Ted Nasmith's artistic influence is clearly seen in Peter Jackson's Lord of the Rings films — however, if you had been a long-time fan of his art, you would be as shocked as I was to learn that he never actually worked on the films!
In an interview at Dreamish.com, Ted explains:
"I was contacted by a producer in early '99. They invited me to be there with the others in New Zealand to help with conceptual art, and made me a nice offer. However, I was going through a personal crisis unrelated to my art, and in the end, being that it would also force me to abandon my freelance obligations and be away indefinitely, I reluctantly declined, settling the question in my mind after very careful deliberation. It was a difficult decision." — Ted Nasmith
Even though Ted did not take the job, it seems clear that his established base of Tolkien artwork was used as a basis for some of the visual design of the film.
Keep in mind that Peter Jackson and New Line Cinema didn't approach Alan Lee, Ted Nasmith and John Howe because they were artists with experience in film-making and the related concept design, etc. — rather, they hired them so that they could take possession of their backlog of previous Lord of the Rings illustrations. They knew that the best way to make it "feel authentic" to Tolkien fans was to use the imagery of the top three established Tolkien artists — works that fans had known for years from the illustrated books, calendars, posters, etc. (This isn't just conjecture; they explain this themselves during the making-of featurettes on the DVDs.)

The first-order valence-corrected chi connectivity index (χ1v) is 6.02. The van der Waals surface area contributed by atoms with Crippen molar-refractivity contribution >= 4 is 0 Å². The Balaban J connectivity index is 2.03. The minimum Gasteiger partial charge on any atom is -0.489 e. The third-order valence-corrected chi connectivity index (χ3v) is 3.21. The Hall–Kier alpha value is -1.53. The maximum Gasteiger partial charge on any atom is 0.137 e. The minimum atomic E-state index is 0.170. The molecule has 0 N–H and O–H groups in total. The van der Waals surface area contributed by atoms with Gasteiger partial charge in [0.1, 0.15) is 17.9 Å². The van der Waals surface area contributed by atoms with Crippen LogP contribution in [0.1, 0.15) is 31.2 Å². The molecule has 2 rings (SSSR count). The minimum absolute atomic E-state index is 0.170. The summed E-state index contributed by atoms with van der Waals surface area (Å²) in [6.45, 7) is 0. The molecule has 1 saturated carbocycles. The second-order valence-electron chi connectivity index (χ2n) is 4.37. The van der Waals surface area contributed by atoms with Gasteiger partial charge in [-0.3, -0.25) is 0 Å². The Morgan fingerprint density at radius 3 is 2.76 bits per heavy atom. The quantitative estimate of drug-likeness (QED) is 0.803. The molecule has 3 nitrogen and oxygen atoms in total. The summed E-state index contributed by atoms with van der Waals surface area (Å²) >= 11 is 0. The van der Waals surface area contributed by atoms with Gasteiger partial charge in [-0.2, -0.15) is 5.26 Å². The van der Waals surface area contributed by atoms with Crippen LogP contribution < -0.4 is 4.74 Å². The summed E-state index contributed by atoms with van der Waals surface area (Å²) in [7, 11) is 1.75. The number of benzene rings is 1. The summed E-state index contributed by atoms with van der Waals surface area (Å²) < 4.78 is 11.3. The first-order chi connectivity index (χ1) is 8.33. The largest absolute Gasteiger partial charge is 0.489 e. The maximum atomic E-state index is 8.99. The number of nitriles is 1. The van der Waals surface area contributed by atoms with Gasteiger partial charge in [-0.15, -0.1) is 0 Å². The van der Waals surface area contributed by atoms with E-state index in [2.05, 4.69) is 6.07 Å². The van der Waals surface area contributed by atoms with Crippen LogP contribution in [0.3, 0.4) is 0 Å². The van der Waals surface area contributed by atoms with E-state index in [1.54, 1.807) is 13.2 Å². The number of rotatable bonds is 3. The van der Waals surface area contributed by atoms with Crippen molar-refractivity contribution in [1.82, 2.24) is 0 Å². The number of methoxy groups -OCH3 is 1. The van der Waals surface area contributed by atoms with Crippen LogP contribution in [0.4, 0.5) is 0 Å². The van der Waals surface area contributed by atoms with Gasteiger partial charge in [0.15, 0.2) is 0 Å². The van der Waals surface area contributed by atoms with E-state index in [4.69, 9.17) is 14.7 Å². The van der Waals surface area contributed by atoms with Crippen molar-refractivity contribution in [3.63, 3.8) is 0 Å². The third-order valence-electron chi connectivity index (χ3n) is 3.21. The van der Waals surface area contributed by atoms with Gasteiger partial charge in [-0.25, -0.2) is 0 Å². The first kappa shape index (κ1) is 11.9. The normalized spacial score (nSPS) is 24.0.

Below, I will present some examples of Ted Nasmith's artwork, side by side with stills from Peter Jackson's films (with chapter references from the Special Extended Edition DVDs) in just the straight chronological order. This is by no means a complete reference to all similarities; just the ones that particularly leapt out at me.
When looking at these, keep in mind that we're not looking for an exact representation of the painting copied onto film: we're looking for influence. Any film concept artist will tell you that their work is just a starting point — sculptors, set decorators, and all kinds of artists are between their initial concept art and the final product seen on screen.